New street art mural in Dubai's Al Fahidi celebrates UAE's Mars mission – in pictures

The surrealist-inspired work is a collaboration between artist Reem Al Mazrouei and designer Amna Basheer

Beta V.1.0 - Powered by automated translation

An Emirati girl levitates in space, a tangle of roots emerging from beneath her feet. To her left, a portrait of mathematician Ibn Yunus is seen gazing out into the galaxy. The Arabic word “amal”, meaning hope, is emblazoned on the work in bold colours. Between them is the planet Mars against a black sky dotted with stars.

This surreal vision is the work of designer Amna Basheer and Emirati artist Reem Al Mazrouei, who have painted a mural to celebrate the recent launch of the Hope probe, or Al Amal, the UAE’s first interplanetary space mission to Mars.

The work, comprising panels mounted on a wall and measuring more than five metres in length, was unveiled in Dubai’s Al Fahidi district on Sunday, July 26. Commissioned by Dubai Culture, the painting was devised by Basheer and Al Mazrouei one week before the UAE Mars mission, and the two completed it with the help of the team at art consultancy Art Painting Lab.

The completed mural by Reem Al Mazrouei and Amna Basheer, commissioned by Dubai Culture. Courtesy Dubai Culture 

The image of the girl, Amal, who is adorned in traditional jewellery, is a nod to Al Mazrouei’s Emirati background. “I tend to represent my culture in my drawings and characters. Though the mural has a contemporary look, I wanted it to have a traditional feeling,” she explains.

“The girl is wearing the type of Emirati jewellery that we still wear today whenever we celebrate great events in our life, Eid and weddings. The Mars mission was such a great achievement, so the girl is wearing valuable gold to reflect that,” she says.

Focusing mostly on illustration, Al Mazrouei, who is new to the art scene, studied visual art at Zayed University. In her work, she often borrows from the styles of surrealists and fantastical imagery. Her first artistic project took the form of a children’s book, for which she produced the illustrations.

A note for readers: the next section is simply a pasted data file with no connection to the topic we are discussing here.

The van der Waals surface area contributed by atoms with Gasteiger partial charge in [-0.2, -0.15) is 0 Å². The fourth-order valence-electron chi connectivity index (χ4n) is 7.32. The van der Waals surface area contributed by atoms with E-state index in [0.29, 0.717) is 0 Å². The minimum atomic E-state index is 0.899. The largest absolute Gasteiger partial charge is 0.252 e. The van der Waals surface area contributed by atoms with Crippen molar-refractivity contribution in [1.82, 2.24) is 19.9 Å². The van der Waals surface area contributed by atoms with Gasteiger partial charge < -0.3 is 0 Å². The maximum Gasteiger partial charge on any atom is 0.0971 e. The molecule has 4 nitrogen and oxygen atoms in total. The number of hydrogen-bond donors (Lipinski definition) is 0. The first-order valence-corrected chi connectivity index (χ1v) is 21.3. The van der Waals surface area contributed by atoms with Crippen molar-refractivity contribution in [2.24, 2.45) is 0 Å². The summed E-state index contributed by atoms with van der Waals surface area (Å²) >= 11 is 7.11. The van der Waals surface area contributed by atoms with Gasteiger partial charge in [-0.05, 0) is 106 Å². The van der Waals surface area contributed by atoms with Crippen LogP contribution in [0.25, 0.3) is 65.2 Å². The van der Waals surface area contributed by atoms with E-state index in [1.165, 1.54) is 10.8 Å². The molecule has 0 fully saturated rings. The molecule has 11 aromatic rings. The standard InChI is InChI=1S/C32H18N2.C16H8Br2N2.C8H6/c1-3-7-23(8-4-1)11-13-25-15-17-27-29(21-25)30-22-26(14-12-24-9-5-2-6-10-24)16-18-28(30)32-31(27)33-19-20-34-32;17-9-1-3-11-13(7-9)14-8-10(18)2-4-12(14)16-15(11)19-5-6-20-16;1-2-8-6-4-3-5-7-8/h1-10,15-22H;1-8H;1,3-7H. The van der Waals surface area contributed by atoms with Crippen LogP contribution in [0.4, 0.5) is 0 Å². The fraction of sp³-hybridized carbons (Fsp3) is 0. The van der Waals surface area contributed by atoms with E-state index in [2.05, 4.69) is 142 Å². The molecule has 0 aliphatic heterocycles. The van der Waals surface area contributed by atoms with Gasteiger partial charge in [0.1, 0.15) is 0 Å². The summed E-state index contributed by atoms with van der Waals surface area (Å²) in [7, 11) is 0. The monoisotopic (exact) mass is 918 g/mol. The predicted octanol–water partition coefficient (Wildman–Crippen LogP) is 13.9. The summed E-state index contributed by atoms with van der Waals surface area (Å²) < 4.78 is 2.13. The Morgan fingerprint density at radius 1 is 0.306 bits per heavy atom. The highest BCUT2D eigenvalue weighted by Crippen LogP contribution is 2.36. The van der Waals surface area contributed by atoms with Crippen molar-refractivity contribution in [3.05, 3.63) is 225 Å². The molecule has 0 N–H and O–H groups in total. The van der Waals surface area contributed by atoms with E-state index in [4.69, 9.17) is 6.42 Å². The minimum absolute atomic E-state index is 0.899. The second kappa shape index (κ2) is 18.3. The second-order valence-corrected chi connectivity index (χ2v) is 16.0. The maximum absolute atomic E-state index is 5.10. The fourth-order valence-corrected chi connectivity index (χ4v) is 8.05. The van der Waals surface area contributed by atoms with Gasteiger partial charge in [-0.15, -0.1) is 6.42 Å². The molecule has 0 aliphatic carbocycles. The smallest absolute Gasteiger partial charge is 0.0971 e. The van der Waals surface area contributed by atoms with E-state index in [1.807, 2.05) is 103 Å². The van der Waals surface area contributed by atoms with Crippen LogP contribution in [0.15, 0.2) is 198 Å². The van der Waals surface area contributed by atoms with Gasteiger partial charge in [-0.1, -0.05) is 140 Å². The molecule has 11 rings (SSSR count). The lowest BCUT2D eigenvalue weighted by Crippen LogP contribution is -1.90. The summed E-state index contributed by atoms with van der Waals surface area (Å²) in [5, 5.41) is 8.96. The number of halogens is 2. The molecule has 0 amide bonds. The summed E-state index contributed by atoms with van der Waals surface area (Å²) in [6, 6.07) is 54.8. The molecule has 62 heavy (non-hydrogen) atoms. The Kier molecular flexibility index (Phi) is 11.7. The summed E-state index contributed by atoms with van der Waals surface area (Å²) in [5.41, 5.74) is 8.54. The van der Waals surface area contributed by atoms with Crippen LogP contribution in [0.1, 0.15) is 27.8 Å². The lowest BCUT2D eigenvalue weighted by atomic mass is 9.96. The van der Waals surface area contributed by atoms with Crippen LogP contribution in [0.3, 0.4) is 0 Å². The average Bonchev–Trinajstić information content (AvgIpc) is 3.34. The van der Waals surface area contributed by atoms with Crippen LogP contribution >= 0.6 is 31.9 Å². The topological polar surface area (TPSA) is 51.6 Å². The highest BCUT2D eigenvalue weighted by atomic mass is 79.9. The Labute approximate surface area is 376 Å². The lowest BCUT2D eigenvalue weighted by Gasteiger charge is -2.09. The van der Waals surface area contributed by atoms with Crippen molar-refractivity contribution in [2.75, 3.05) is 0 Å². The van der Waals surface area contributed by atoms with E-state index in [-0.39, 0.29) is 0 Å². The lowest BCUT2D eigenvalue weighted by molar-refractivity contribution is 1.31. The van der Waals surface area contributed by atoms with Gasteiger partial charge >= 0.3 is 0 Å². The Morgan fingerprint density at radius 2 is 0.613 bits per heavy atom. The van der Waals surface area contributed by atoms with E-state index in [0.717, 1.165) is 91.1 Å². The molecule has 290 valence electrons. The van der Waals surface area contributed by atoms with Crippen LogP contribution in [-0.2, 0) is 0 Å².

Her chosen concept is heavy with symbolism, as she explains the idea behind the roots at the girl’s feet. “It shows that she is connected to the Earth. It is this aspect of the Emirates … no matter how far we go, we are still connected to our roots and traditions,” Al Mazrouei says.

The profile of Ibn Yunus was added by Basheer, an Indian designer and illustrator, who has lived in Dubai for the past two years. She says it represents the numerous contributions the Arab world has made to the world of astrology for centuries.

"When we heard the news of the mission, it seemed like the perfect opportunity to use public art to mark the occasion. We wanted to marry old traditions and the science and research that led to this moment," she tells The National. As an added touch, the designer has also included an interactive element to the piece – an image of a telescope. "People can pose with it and pretend that they're looking right at Mars," she says.

Artists Amna Basheer and Reem Al Mazrouei work on their commission for Dubai Culture. They are painting a “Hope mural” to celebrate the UAE Mars mission in Dubai’s Al Fahidi district. (Photo: Reem Mohammed/The National)


Trained in fashion illustration, Basheer initially worked on creating storyboards for films before experimenting with murals, which she grew to love. “Painting something really big and permanent is a good feeling,” she explains. Her work with Art Painting Lab has led her to transform spaces such as offices, car parks and cafes into more creative surroundings. Like Al Mazrouei, her preferred style draws from surrealism.

She hopes that this new large-scale commission will give passersby and the public “something to be excited about” despite the pandemic. In the face of global uncertainty, the UAE’s Hope probe pushed through with its 200-day journey to the Red Planet.

When it arrives in February, it will study its climate and eventually send back data to research centres over the next few years. If the launch had been delayed any further, the mission would have had to wait at least two years for the planets to align again.

For Al Mazrouei, the mission provided a sense of comfort and a change of focus from the outbreak. “It shows the strength of the country,” she says. “We have this ability to adapt and stand up again.”